Scharffenbergbotnen is a 3 × 6 km large basin of interior ice drainage on the north-western side of Heimefrontfjella in Dronning Maud Land, Antarctica. The elevation at the bottom of the depression is 1142 m a.s.l., while bedrock immediately to the south-east of this point rises to more than 2750 m. Ice enters the basin mainly from a low ice divide (1250 m a.s.l.) in the west but also through a 400 m high icefall in the east. Two separate blue-ice areas constitute approximately half the surface of the basin, while the other half is snow-covered.
As part of SWEDARP (Swedish Antarctic Research Programme) 1988 a research project to study the origin and mass balance of this basin has been initiated. A net of 28 stakes has been established for studies of ablation and ice movement (Fig. 1). The ice thickness was measured by radio-echo sounding (Fig. 2) and particular care was devoted to get the correct ice depths at the entrance to the basin. The ice thickness along a central section of the basin varied from 1000 m in the west to 400 m at the bottom of the depression.
In order to explain the ablation two automatic weather stations (Aanderaa 2700) were operated during the field season (mid-January to mid-February 1988). One was placed in the bottom of the depression, the other 13 km to the west in an area where a small net accumulation took place during the field season. The latter station should record “normal” weather. Sensors registering wind speed, wind gust, wind direction, incoming solar radiation, air temperature and relative humidity were installed at both weather stations, while reflected solar radiation, net radiation and air pressure were measured only at Scharffenbergbotnen. All sensors except the air pressure sensor were placed 270 cm above the ground, and all were read every 10 minutes.
Ablation measurements were carried out between 16 January and 18 February on 24 of the stakes. 12 of these stakes were standing in snow. All but one recorded ablation and, as no signs of melting could be seen, all ablation must be due to evaporation and perhaps for the snowy areas some wind erosion. The average ablation rate for the whole field season was 0.7 mm w.eq. per day with a standard deviation of 0.3. Stakes in blue ice showed slightly higher values than those in snow. For January, when air temperatures always were above −10°C, the average ablation rate was 1.2 mm w.eq. per day.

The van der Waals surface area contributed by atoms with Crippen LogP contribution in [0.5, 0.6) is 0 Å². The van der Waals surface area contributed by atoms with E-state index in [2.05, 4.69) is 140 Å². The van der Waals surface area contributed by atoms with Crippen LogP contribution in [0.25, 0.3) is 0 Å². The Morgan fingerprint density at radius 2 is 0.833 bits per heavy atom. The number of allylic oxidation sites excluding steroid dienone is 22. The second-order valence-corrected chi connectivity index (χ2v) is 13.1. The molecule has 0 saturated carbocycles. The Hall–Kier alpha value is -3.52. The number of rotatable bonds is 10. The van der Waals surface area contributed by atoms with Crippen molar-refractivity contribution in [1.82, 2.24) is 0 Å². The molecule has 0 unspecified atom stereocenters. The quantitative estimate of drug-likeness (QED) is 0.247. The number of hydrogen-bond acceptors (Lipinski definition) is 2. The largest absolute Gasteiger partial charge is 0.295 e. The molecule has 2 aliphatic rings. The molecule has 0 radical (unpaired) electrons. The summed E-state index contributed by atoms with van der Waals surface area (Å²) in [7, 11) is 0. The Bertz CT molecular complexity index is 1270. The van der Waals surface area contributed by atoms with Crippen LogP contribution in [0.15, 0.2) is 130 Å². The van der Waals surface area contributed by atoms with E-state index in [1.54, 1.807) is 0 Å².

A regional difference in ablation rate across the depression was also measurable. Maximum ablation took place immediately below the arête forming the north-eastern boundary of the basin and diminished towards south-west. Below the arête the ablation rate was above 1 mm w.eq. per day for the whole field season and more than 2 mm w.eq. per day during January.
A comparison of weather data between the two stations showed the following main differences. In the depression the temperature showed no daily variation and relative humidity varied between 40 and 60%. The weather at the other station was characterised by colder nights and weaker winds as well as by a relative humidity between 60 and 80%. The reason for the regional variation in ablation can be explained by almost constant easterly winds during January and the drop in altitude (between 300 and 500 m) along the north-western arête.
On 11 February 1988 the weather station at Scharffenbergbotnen was converted into a system for satellite (Argos) transmission of weather data to Europe. The transmission seems to have been successful but the data are not yet processed. At present (January 1989) one of us is remeasuring the stakes (ablation and ice movement) during SWEDARP 1989. Preliminary results sent by radio point towards a yearly net ablation rate of 120 mm w.eq. for the blue-ice area in the bottom of the depression. 25% of the ablation took place during the field season 1988, but 75% has evaporated between 18 February 1988 and mid-January 1989. Probably most of the evaporation took place during December 1988 and January 1989, which means a very high daily evaporation rate (2.5 mm w.eq. per day).